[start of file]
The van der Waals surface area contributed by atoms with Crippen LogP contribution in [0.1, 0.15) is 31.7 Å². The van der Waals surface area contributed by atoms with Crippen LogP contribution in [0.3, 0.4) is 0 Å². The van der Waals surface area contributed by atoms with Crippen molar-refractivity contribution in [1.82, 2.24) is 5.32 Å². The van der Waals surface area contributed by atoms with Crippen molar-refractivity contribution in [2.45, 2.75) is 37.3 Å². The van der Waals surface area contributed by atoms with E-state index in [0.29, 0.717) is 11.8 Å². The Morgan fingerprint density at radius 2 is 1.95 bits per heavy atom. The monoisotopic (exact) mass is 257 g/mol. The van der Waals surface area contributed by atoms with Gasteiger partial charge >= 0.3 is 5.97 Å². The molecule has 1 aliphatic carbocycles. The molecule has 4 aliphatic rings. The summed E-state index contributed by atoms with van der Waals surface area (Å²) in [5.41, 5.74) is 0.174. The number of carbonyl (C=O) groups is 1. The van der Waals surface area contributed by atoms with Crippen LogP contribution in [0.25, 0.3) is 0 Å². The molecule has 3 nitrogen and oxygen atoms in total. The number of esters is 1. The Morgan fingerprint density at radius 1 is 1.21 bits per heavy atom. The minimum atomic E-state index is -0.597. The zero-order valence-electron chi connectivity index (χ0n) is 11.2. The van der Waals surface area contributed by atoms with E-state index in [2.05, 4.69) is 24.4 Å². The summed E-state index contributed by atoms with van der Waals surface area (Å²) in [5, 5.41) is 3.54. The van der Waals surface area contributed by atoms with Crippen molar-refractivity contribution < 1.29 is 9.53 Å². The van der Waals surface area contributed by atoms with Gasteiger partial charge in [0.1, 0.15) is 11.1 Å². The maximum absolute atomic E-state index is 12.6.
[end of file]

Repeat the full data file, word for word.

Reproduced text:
The van der Waals surface area contributed by atoms with Crippen LogP contribution in [0.1, 0.15) is 31.7 Å². The van der Waals surface area contributed by atoms with Crippen LogP contribution in [0.3, 0.4) is 0 Å². The van der Waals surface area contributed by atoms with Crippen molar-refractivity contribution in [1.82, 2.24) is 5.32 Å². The van der Waals surface area contributed by atoms with Crippen molar-refractivity contribution in [2.45, 2.75) is 37.3 Å². The van der Waals surface area contributed by atoms with E-state index in [0.29, 0.717) is 11.8 Å². The Morgan fingerprint density at radius 2 is 1.95 bits per heavy atom. The monoisotopic (exact) mass is 257 g/mol. The van der Waals surface area contributed by atoms with Gasteiger partial charge >= 0.3 is 5.97 Å². The molecule has 1 aliphatic carbocycles. The molecule has 4 aliphatic rings. The summed E-state index contributed by atoms with van der Waals surface area (Å²) in [5.41, 5.74) is 0.174. The number of carbonyl (C=O) groups is 1. The van der Waals surface area contributed by atoms with Crippen LogP contribution in [0.25, 0.3) is 0 Å². The molecule has 3 nitrogen and oxygen atoms in total. The number of esters is 1. The Morgan fingerprint density at radius 1 is 1.21 bits per heavy atom. The minimum atomic E-state index is -0.597. The zero-order valence-electron chi connectivity index (χ0n) is 11.2. The van der Waals surface area contributed by atoms with E-state index in [2.05, 4.69) is 24.4 Å². The summed E-state index contributed by atoms with van der Waals surface area (Å²) in [5, 5.41) is 3.54. The van der Waals surface area contributed by atoms with Crippen molar-refractivity contribution < 1.29 is 9.53 Å². The van der Waals surface area contributed by atoms with Gasteiger partial charge in [0.1, 0.15) is 11.1 Å². The maximum absolute atomic E-state index is 12.6.